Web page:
UD in Service: Students Help Rebuild South Texas
Date published: Aug. 8, 2018
Strengthening and enriching our communities, both local and global, is an important
part of living with a dedication to truth and virtue. We seek to nurture not only
our own families but also our human family. Both near and far, UD students, faculty
and alumni live out this commitment to truth, to virtue, and to humanity as a whole
in various acts of service, helping others to improve their lives and always improving
their own in the process. In “UD in Service” stories, we will explore these occasions
of hope, faith and inspiration.
Nearly a year ago, when Hurricane Harvey hit, Houston, Beaumont and surrounding areas
endured a natural disaster of unforeseen proportions. The process of rebuilding has
been long and arduous, and this past spring, UD’s Alternative Spring Break program
took students down to Beaumont to join in the efforts through Operation Blessing,
the division of Catholic Mission Trips in charge of Hurricane Harvey relief.
The experience of ASB began several months before they left, with team-building opportunities
and meetings. Then, there was the long drive down to Beaumont, which they spent continuing
getting to know each other, sharing music and playing games. Once there, they worked
at various sites each day, including debris clean-up, making new flower beds for a
church, tearing up house floors, putting up new drywall, painting and overall demolition.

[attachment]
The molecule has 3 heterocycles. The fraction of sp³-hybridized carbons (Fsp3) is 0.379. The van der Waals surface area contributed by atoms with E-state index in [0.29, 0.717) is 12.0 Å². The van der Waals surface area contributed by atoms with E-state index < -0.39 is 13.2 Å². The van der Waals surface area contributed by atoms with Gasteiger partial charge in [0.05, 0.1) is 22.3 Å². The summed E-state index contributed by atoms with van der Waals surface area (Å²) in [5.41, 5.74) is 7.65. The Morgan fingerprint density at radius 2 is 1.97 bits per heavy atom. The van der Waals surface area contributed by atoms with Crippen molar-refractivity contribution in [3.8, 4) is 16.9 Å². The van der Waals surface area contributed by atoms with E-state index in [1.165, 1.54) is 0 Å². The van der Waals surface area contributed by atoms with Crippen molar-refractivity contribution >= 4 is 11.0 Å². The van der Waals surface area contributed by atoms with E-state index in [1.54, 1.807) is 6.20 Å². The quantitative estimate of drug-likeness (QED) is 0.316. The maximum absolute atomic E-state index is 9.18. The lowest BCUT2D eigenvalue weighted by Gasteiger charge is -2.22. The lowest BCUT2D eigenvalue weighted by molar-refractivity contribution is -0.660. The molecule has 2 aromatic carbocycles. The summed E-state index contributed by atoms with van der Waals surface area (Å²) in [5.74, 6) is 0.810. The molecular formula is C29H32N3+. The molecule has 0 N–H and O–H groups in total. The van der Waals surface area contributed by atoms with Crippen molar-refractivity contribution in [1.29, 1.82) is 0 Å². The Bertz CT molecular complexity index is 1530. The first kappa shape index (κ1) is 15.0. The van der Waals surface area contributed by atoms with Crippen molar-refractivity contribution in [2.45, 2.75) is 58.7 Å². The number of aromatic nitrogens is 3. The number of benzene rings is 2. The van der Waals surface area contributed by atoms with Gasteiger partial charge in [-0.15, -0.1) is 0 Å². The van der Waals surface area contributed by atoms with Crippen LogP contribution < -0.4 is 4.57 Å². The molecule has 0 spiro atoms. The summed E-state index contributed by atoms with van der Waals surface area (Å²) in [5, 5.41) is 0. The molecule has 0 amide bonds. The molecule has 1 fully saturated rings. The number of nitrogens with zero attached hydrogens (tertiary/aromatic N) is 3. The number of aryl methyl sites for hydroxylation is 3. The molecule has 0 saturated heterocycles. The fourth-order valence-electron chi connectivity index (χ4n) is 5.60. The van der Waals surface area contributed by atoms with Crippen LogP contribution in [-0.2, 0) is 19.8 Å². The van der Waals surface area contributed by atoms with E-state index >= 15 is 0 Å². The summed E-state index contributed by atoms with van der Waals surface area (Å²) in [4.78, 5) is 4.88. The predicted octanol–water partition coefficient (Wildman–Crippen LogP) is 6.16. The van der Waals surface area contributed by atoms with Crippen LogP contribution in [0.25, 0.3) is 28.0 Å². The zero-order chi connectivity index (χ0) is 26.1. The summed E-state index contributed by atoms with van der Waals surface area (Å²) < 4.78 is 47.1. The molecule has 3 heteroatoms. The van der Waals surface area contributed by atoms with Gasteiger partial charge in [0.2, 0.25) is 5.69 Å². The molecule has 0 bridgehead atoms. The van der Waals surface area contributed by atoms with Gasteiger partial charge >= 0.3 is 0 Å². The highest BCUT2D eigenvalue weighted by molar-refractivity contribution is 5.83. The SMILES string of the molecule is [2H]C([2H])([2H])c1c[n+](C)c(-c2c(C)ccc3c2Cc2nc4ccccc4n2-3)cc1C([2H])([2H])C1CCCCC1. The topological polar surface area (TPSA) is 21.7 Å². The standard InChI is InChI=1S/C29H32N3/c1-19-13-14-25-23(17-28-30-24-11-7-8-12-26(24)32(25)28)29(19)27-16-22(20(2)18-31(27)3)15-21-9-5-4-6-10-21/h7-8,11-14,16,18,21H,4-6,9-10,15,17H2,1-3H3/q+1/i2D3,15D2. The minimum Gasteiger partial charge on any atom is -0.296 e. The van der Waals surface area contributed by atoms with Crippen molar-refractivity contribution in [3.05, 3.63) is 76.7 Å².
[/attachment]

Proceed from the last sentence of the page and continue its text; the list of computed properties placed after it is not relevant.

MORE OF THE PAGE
Each day, they ate communal meals, including sack lunches, prepared by Operation Blessing.
“Each day held something new,” said Kelsie Kent, BA ’19. “One day we walked along
the road of a neighborhood picking up debris and various belongings that had washed
out from the houses and were buried in mud all over the yards. Another day our group
was assigned to work inside a house clearing out debris, carpet, tile and insulation.
On our last day, some of us went and worked at a local food bank.”
For pastoral ministry major Stephen Williams, BA ’18, seeing the devastation in person
was a revelation.
“One resident pointed out markings on the roofs that showed how far they’d been submerged,”
he said. “I realized that during the hurricane, all of what we could see would have
been under water; it made me really understand why they needed us so much. It showed
me what really happened there; it’s hard to imagine the impact.”
“Anyone can hear about these disasters on television or on social media, but to walk
through the area and imagine what happened was something else,” agreed Caroline Fangman,
BA ’18, a business major who will graduate in December. She decided to apply for ASB
when she learned that they would be helping Hurricane Harvey victims, knowing that
otherwise she would probably have spent spring break just watching Netflix.
“One neighborhood we walked through was mostly deserted, the homes having been completely
under water and therefore uninhabitable,” added Fangman. “It was so incredibly humbling.
One woman told our group that within a few days, the water had reached heights of
50 feet near her house. Everything she owned was ruined. That statement really struck
me because I’ve never experienced a natural disaster or lost everything I owned, and
I have no idea what it would be like to experience that.”
“Part of the reason the work we were doing was so rewarding was because we spent the
time not only developing relationships with one another, but taking the time to talk
to the locals we met along the way,” said Kent. “There is nothing more important than
stopping to listen to someone's story and ask them how they’re doing, and the people
we were able to talk to were refreshingly honest.”
Even a year after the floods, the community is still recovering, and they probably
will be rebuilding for a few more years. The residents were extremely grateful for
the help they received.
“So many residents pulled up to talk to us and thank us, including the mayor — who
even offered up the port-a-potty in her yard,” said Williams.